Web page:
I then try to get the data files for each year, download them, and do some basic processing using GetIPEDSDirectly(). Each file is in a zipped directory (which may include multiple files, for example if there is both the original file and a later revised one). I also download the data dictionary. The correct file is loaded (using readr::read_csv unless the file is too large, when I use arrow::read_csv_arrow), the data dictionary is loaded with readxl::read_excel, and then the data dictionary is used to give columns and entries more informative names. These are all then saved as csv files in a local directory.

This is the ipeds_directly step in the highlighted workflow below.

Highlighted workflow showing IPEDS data steps

I then use AggregateDirectIPEDSDirect() to load all the files and store them in an SQLite database (yes, I probably should have just paid for Microsoft Access and gotten the original files in this format).

The next step is creating a massive table (comparison_table_core): one row per institution per year with only the columns I might care about. It’s 86798 rows by 890 columns, using 669.9 MB of memory. One very nice feature of IPEDS data is each institution having a unique UNITID, allowing stitching together of data from different tables and even sometimes different sources. Things like institution names can be duplicated, but the UNITID is unique.

The above steps are the main difficult ones, and I’m omitting various details (handling errors in the datasets, odd formats, etc.). But we have the main data! Info on majors and fields is similar.

4 Additional data

Another aspect missing from IPEDS data and many college ranking sites is the overall social and natural environment. Things like access to health care procedures, gun regulations, and more are changing and may change into the future. Other things of interest are whether a college is in a desert or forest, how far it is from mountains (one of my kids was interested), and even life expectancy (hopefully not relevant to undergrads, but for people choosing to build a career at an institution, this might be useful info). A lot of info is aggregated at state level (like Erin Reed’s risk of anti-trans legislation map or the Guttmacher Institute’s abortion access map), making adding this to the massive table easy; other data like biome or distance to mountains could be per location. A series of functions append info on these various factors to the main table.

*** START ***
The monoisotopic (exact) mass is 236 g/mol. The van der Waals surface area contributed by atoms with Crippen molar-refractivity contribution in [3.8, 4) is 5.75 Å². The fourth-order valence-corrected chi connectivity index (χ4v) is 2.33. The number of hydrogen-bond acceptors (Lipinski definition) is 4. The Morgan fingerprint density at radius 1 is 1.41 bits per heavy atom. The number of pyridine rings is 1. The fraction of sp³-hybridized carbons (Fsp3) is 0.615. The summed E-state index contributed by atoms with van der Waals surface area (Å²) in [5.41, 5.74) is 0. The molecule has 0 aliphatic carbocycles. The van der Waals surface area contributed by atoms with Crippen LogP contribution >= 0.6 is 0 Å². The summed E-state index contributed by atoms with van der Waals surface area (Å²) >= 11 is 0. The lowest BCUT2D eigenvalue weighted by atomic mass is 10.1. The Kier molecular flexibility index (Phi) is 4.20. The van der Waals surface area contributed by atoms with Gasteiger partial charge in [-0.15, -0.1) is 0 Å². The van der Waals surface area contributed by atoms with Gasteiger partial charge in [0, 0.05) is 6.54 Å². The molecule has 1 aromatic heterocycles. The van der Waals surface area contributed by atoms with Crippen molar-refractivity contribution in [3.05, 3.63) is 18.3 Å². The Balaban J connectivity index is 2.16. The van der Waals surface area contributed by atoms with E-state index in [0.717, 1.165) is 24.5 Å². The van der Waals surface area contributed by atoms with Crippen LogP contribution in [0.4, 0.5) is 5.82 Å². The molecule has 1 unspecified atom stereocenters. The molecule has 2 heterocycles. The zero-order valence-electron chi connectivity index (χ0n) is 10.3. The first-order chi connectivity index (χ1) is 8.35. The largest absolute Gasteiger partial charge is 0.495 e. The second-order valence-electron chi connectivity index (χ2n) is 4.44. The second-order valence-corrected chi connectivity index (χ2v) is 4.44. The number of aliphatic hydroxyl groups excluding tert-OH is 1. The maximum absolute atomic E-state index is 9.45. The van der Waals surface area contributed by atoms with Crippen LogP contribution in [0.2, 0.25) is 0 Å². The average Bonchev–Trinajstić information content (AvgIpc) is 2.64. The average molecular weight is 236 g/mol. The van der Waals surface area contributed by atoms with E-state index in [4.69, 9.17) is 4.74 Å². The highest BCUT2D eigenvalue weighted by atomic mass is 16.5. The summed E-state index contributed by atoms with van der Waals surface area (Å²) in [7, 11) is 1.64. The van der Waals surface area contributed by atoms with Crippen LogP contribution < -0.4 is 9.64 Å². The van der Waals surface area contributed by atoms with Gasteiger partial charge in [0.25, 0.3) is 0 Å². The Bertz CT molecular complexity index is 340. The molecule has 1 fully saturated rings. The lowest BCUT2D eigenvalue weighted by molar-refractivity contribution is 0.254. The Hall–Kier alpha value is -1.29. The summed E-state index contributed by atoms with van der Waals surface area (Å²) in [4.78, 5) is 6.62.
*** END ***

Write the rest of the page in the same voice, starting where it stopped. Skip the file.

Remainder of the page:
I have my own views on which factors and in which directions are important, but I wanted to make the site neutral: someone can filter for colleges in states with high or low proportion of US reps who vote in favor of protecting access to contraception, for example, with no default ordering put in place by me.

gmbaR was essential in the distances to mountains calculation.

There are other sources of information I would like to include on social climate (even down to the campus level), but many do not allow reuse of their data, and I wanted to respect their wishes.

5 Individual pages

Parametric rmarkdown is used for institution pages. Rmarkdown was developed by Yihui Xie and builds on from work by John Gruber (markdown) and John McFarlane (pandoc). Rmarkdown lets you write in text with easy to read formatting and insert blocks of code that can be run when compiling the document. Parametric rmarkdown lets you pass arguments into the document: you could have a template of a report and have it pass in company info: “Over the past quarter stocks in company_name have changed by percent_change, but this is not a guarantee of future stock motion.” You can also have it embed plots or tables. Quarto is in some ways a successor to rmarkdown (I use it for my personal website), but when I was developing collegetables quarto was new enough that I encountered some issues.

For each institution page, I use the template _institution.Rmd. Its header includes the following parameters:

  institution_name: "nothing"
  institution_long_name: "nothing"
  institution_id: "nothing"
  comparison_table: "nothing"
  spark_width: 200
  spark_height: 60
  weatherspark: "nothing"
  index_table: "index_table"
  life_expectancy: "nothing"
  population_by_state_by_age: "nothing"

And then within the body of the template it includes text and some functions to compute info for tables and plots as well as to pass in notes. For example, if the focal institution’s enrollment is decreasing over time, a note is prepended to the output document. Not all notes are bad, but they are things that people might want to look into.